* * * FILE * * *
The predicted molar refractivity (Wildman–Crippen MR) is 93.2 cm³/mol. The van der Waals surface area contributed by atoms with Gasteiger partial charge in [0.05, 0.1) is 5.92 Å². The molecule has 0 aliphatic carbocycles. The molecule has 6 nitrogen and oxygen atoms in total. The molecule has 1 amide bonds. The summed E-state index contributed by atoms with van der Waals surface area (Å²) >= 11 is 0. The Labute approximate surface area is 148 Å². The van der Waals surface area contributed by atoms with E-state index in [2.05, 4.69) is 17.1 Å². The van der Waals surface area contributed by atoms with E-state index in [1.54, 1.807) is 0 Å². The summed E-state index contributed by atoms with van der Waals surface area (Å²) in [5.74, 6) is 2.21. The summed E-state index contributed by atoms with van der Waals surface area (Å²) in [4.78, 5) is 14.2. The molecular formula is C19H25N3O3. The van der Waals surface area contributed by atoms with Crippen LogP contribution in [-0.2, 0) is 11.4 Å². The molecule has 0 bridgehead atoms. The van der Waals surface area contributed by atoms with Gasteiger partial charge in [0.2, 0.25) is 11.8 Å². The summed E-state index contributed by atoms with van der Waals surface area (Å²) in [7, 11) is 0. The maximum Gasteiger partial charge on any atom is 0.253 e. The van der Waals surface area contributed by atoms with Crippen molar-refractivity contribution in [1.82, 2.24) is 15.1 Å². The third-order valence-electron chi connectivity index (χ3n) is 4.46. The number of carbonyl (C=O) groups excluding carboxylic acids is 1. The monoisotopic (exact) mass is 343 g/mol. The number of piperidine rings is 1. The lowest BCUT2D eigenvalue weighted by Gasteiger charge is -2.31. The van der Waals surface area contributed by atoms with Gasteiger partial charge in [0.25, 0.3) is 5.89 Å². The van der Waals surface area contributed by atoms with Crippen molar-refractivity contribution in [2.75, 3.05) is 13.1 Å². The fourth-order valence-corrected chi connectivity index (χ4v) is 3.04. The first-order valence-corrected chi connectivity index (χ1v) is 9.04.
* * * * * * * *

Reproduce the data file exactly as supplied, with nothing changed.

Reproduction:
The predicted molar refractivity (Wildman–Crippen MR) is 93.2 cm³/mol. The van der Waals surface area contributed by atoms with Gasteiger partial charge in [0.05, 0.1) is 5.92 Å². The molecule has 0 aliphatic carbocycles. The molecule has 6 nitrogen and oxygen atoms in total. The molecule has 1 amide bonds. The summed E-state index contributed by atoms with van der Waals surface area (Å²) >= 11 is 0. The Labute approximate surface area is 148 Å². The van der Waals surface area contributed by atoms with E-state index in [2.05, 4.69) is 17.1 Å². The van der Waals surface area contributed by atoms with E-state index in [1.54, 1.807) is 0 Å². The summed E-state index contributed by atoms with van der Waals surface area (Å²) in [5.74, 6) is 2.21. The summed E-state index contributed by atoms with van der Waals surface area (Å²) in [4.78, 5) is 14.2. The molecular formula is C19H25N3O3. The van der Waals surface area contributed by atoms with Crippen LogP contribution in [-0.2, 0) is 11.4 Å². The molecule has 0 bridgehead atoms. The van der Waals surface area contributed by atoms with Gasteiger partial charge in [0.2, 0.25) is 11.8 Å². The summed E-state index contributed by atoms with van der Waals surface area (Å²) in [7, 11) is 0. The maximum Gasteiger partial charge on any atom is 0.253 e. The van der Waals surface area contributed by atoms with Crippen molar-refractivity contribution in [1.82, 2.24) is 15.1 Å². The third-order valence-electron chi connectivity index (χ3n) is 4.46. The number of carbonyl (C=O) groups excluding carboxylic acids is 1. The monoisotopic (exact) mass is 343 g/mol. The number of piperidine rings is 1. The lowest BCUT2D eigenvalue weighted by Gasteiger charge is -2.31. The van der Waals surface area contributed by atoms with Gasteiger partial charge in [0.25, 0.3) is 5.89 Å². The van der Waals surface area contributed by atoms with Crippen molar-refractivity contribution in [2.75, 3.05) is 13.1 Å². The fourth-order valence-corrected chi connectivity index (χ4v) is 3.04. The first-order valence-corrected chi connectivity index (χ1v) is 9.04.